Conservation compliance rewards farmers
Strong conservation can keep the land boom from going bust
We applaud the [Des Moines] Register's May 4, 2012, editorial, which concludes: “The federal government plays a major role in agriculture, and in exchange, it is not too much to ask that all farmers who benefit should be good stewards of the land.”
That is why the U.S. Department of Agriculture has conservation compliance policies that help protect soil, water and wildlife. These policies also help stabilize commodity and farmland prices for farmers. Farm organizations lobbying for weaker policies must have forgotten the hard economic lessons of history. However, the traders behind the falling corn market have not forgotten.
Boom and bust
Our farm economy has gone through many boom and bust cycles. Predictably, high crop profits sow the seeds of destruction, as farmers plant more and more acres, and intensify production from all their cropland, eventually causing prices to plummet. Extended periods of good crop prices invariably inflate farmland prices that rise until over-production bursts these speculative bubbles. America's 20th Century history shows three economic cycles where the boom went bust after just a 10- to 15-percent increase in planted acres.
There were no conservation compliance policies in place when American farmers planted 34 million additional acres to meet World War I export demand. It took the Great Depression and new federal policy interventions to reduce plantings 20 million acres by 1940.
When exports boomed again during World War II, there were no conservation compliance policies in place. Plantings returned to the previous high of 387 million acres by 1949. That boom brought low crop prices that reduced the number of farms by one third in just 10 years. Congress turned to mandatory production controls and a multi-year Soil Bank program to idle over 50 million acres of cropland in the 1960s.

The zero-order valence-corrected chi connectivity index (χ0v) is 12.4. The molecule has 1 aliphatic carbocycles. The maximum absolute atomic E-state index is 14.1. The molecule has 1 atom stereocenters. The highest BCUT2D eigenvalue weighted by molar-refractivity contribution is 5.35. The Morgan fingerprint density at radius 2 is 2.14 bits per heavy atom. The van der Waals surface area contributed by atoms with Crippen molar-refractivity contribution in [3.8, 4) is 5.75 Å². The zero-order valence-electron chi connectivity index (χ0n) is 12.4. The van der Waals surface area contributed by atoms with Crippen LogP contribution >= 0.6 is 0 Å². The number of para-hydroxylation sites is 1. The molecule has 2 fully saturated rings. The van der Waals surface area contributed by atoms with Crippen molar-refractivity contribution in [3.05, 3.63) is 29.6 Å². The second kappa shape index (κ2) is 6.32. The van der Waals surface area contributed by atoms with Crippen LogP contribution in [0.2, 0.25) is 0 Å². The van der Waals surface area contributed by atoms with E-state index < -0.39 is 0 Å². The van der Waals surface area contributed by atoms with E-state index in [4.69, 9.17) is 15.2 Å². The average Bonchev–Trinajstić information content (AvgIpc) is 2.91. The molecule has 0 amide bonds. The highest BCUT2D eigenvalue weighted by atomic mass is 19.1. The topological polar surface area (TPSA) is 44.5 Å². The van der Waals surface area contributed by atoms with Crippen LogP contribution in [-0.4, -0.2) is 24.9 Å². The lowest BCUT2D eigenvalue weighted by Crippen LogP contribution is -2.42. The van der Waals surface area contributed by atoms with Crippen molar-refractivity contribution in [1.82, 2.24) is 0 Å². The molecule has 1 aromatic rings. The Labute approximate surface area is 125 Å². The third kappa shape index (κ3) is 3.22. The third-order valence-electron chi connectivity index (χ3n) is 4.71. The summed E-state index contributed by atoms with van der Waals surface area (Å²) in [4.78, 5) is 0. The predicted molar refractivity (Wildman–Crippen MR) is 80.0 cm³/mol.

Still, there were no conservation compliance policies in place to slow the conversion of marginal lands to cropland during the 1970s export boom. America's planted acres increased by 50 million acres, eventually bursting a hugely inflated farmland bubble. In Iowa, many individuals, families and dreams were broken as this state's farmland lost 63 percent of its market value between 1981 and 1986.
Congress and the Reagan Administration responded with a long-term Conservation Reserve Program (CRP) in the 1985 Farm Bill that gradually idled 36 million crop acres. The CRP helped save soil and wildlife: It also brought stability to falling land markets.
Along with CRP, the 1985 Farm Bill introduced conservation compliance provisions that discouraged farmers from bringing new land into production by draining wetlands or planting long-established grasslands. Compliance measures also required those farming highly erodible land to use basic soil conservation practices. This was especially needed in Iowa, a state that had lost half its topsoil to erosion. Those who violated conservation rules would be ineligible for USDA subsidies, including subsidized crop insurance. Unfortunately, the farm lobby soon stripped this insurance link out of USDA policy.
More than conservation
Congress is now rewriting farm policy, and we need Congress to remember that compliance policies are not just about conservation; they also discourage overproduction. Congress ended most production controls with the 1996 Farm Bill. Since then, CRP and conservation compliance policies have slowed the rush to increase plantings when grain prices rise. However, these broken tools may not be enough to keep the current land boom from going bust. For example, Iowa farmers alone have converted over one million acres of grass and grazing lands to cropland in the last 25 years.
Except for the National Farmers Union, the farm lobby seems unconcerned about preserving the supply management value of conservation compliance. A USDA Economic Research Service review of proposed conservation compliance changes for the 2012 Farm Bill recently estimated that 259 million acres might no longer be subject to compliance requirements when subsidies are cut. If this happens, agriculture could easily return to overproduction and low crop prices.
Conservation policies stabilize the farm economy
However, the report also predicts that if subsidized crop and revenue insurance once again requires conservation compliance, then 391 million acres would have greater ties to conservation. This policy reform is essential to protect the farm sector – not to mention the landscape – from its own excesses.
Lawmakers who remember the hardships of the 1980s farm credit crisis should insist on increasing CRP funding and re-linking conservation compliance to insurance subsidies. Economic opportunities, prosperity, rural quality of life and the ability to feed our nation depend upon conserving our soil and land to meet future needs. America deserves a Congress and a farm bill that settle for nothing less.
Written by Iowa Natural Heritage Foundation Public Policy Director Duane Sand & Iowa Farmers Union President Chris Petersen